New York is one of the states at highest risk of default and budget cuts are coming. However, for now, those cuts will be limited to service cuts, dismissals and furloughs. Public sector pensions remain an intractable issue that will move centre stage when states and municipalities in the US realise that they can’t meet budget cuts without making adjustments to gold-plated pension plans. Public sector unions are outraged, the New York Times reports.
In Yonkers, more than 100 retired police officers and firefighters are collecting pensions greater than their pay when they were working. One of the youngest, Hugo Tassone, retired at 44 with a base pay of about $74,000 a year. His pension is now $101,333 a year.
It’s what the system promised, said Mr. Tassone, now 47, adding that he did nothing wrong by adding lots of overtime to his base pay shortly before retiring. “I don’t understand how the working guy that held up their end of the bargain became the problem,” he said.
Mr. Tassone’s ability to draw a pension at 44 which is now more than 25% above his final salary speaks to the problem. The New York Times cite analysts who calculate that state and local officials have made promises worth $5 trillion in public pensions to their employees. However, they have only committed taxpayers to half this amount. This pension disaster makes states and cities into financial basket cases and is the major reason the long-term financial outlook for cities and states is bleak. But, this can go on for a long time. If states and municipalities can close their budget gaps for this year without precipitating a double dip recession, the pro-cyclical nature of budget balances will make the cash flow constraints disappear.
The coming collapse of the municipal bond market is all about those cash flows. When the economy is weak, spending for social programs increases even while tax revenue plummets. These deficits set up another cash flow problem that has to be solved by budget cuts, increased tax rates or both. Given how the shortfalls we are already witnessing, we could be at the breaking point in the next recession. An inability to borrow in the public markets or the federal government’s inability to pay municipal bills would spell the end of the line for pensions like Mr. Tassone’s because cutting those pensions would become critical.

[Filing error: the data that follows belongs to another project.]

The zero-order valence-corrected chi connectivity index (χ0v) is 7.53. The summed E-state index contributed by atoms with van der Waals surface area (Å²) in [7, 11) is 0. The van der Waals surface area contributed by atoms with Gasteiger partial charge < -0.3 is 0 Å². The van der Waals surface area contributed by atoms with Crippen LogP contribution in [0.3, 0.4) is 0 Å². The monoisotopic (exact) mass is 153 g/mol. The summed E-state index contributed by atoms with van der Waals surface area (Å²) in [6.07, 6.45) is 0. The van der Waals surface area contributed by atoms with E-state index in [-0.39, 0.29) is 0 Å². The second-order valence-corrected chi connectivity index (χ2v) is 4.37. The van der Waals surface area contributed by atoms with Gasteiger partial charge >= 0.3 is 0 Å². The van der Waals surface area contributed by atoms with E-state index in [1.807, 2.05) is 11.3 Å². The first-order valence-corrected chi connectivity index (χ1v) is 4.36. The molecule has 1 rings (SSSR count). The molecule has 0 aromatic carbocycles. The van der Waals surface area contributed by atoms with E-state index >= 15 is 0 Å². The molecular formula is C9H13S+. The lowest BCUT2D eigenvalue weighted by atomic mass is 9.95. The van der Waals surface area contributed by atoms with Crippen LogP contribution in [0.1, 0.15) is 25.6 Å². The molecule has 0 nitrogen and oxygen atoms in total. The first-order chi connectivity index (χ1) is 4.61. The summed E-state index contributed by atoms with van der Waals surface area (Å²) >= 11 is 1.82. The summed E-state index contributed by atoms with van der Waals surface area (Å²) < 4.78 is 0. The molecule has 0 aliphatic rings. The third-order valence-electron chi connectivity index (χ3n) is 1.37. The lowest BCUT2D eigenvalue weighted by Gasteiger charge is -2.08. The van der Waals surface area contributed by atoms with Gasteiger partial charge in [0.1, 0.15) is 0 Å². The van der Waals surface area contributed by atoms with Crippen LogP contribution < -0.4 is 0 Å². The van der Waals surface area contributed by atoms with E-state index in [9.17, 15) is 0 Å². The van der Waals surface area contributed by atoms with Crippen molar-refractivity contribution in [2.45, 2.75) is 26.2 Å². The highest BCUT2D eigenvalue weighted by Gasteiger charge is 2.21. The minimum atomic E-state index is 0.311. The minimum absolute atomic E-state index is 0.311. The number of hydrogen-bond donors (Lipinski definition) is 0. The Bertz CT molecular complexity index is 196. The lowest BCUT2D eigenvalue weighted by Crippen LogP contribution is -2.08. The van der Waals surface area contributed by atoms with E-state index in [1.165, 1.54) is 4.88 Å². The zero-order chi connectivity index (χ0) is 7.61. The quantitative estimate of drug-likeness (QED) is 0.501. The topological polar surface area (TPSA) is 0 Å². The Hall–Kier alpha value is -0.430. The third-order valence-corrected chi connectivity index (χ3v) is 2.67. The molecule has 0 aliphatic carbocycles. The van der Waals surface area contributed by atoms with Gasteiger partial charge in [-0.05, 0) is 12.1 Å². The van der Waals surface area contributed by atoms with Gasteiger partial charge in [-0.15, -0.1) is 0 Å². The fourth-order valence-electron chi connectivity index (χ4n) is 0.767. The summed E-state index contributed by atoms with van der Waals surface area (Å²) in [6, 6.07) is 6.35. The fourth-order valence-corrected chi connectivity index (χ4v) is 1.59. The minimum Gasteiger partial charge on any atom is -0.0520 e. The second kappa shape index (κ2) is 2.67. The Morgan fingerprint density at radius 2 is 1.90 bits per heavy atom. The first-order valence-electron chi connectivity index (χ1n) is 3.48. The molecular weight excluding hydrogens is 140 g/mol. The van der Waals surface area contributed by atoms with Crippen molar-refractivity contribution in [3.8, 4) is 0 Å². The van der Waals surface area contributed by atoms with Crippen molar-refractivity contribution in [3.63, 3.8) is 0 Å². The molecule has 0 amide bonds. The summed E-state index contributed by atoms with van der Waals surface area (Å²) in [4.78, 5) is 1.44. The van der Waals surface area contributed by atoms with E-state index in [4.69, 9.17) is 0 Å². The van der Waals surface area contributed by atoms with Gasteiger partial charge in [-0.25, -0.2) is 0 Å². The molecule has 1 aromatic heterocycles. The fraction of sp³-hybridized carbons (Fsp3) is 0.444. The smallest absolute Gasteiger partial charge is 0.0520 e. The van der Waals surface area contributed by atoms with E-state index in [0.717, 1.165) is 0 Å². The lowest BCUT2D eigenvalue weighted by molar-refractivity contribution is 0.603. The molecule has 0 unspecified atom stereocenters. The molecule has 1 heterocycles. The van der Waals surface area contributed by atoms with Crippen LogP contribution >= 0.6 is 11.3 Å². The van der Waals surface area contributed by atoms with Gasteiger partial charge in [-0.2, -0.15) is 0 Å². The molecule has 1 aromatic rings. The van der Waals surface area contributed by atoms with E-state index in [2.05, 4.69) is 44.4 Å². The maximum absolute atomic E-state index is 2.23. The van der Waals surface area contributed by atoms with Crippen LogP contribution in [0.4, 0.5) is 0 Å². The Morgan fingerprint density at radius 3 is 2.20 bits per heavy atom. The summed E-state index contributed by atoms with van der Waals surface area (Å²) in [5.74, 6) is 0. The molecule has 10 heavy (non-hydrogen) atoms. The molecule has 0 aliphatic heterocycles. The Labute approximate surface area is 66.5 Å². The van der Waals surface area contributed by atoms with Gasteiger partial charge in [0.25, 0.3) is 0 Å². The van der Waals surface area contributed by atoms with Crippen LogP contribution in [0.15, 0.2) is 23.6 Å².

According to pension data collected by The New York Times from the city and state, about 3,700 retired public workers in New York are now getting pensions of more than $100,000 a year, exempt from state and local taxes. The data belie official reports that the average state pension is a modest $18,000, or $38,000 for retired police officers and firefighters. (The average is low, in part, because it includes people who worked in government only part time, or just a few years, as well as surviving spouses getting partial benefits.)
Roughly one of every 250 retired public workers in New York is collecting a six-figure pension, and that group is expected to grow rapidly in coming years, based on the number of highly paid people in the pipeline.
The most breathtaking case in the Times article is that of Edward Stolzenberg, who once ran the Westchester Medical centre, a big hospital in the rich Westchester County suburbs of New York City. His hospital was taken over by the state, bumping his salary way up to $400,000 (even though this was less than in the private sector, remember he was then the county health commissioner – a public official). He now gets over $200,000 in pension salary, while his successor makes $900,000 a year and is due for a pension based on this salary.
Federal tax law does put a cap on pension payouts, currently $195,000 a year. Congress set this cap, which has risen with inflation, more than 30 years ago to keep employers from turning their pension funds into abusive tax shelters.
But New York State found a way around it. In 1997, lawmakers created a safe-harbor mechanism allowing retirees to collect bigger pensions legally — a second pool of money called the Excess Benefit Fund. Towns all over the state pay the associated costs, even though only a few of them have retirees who qualify. At least 28 recipients in New York get pensions above $195,000 a year. One of the highest is George M. Philip, who gets $261,037 after retiring as chief executive and chief investment officer of the New York State teachers’ pension fund. Since retiring, he has gone back to work as president of the State University of New York at Albany, drawing an additional $280,000 last year.
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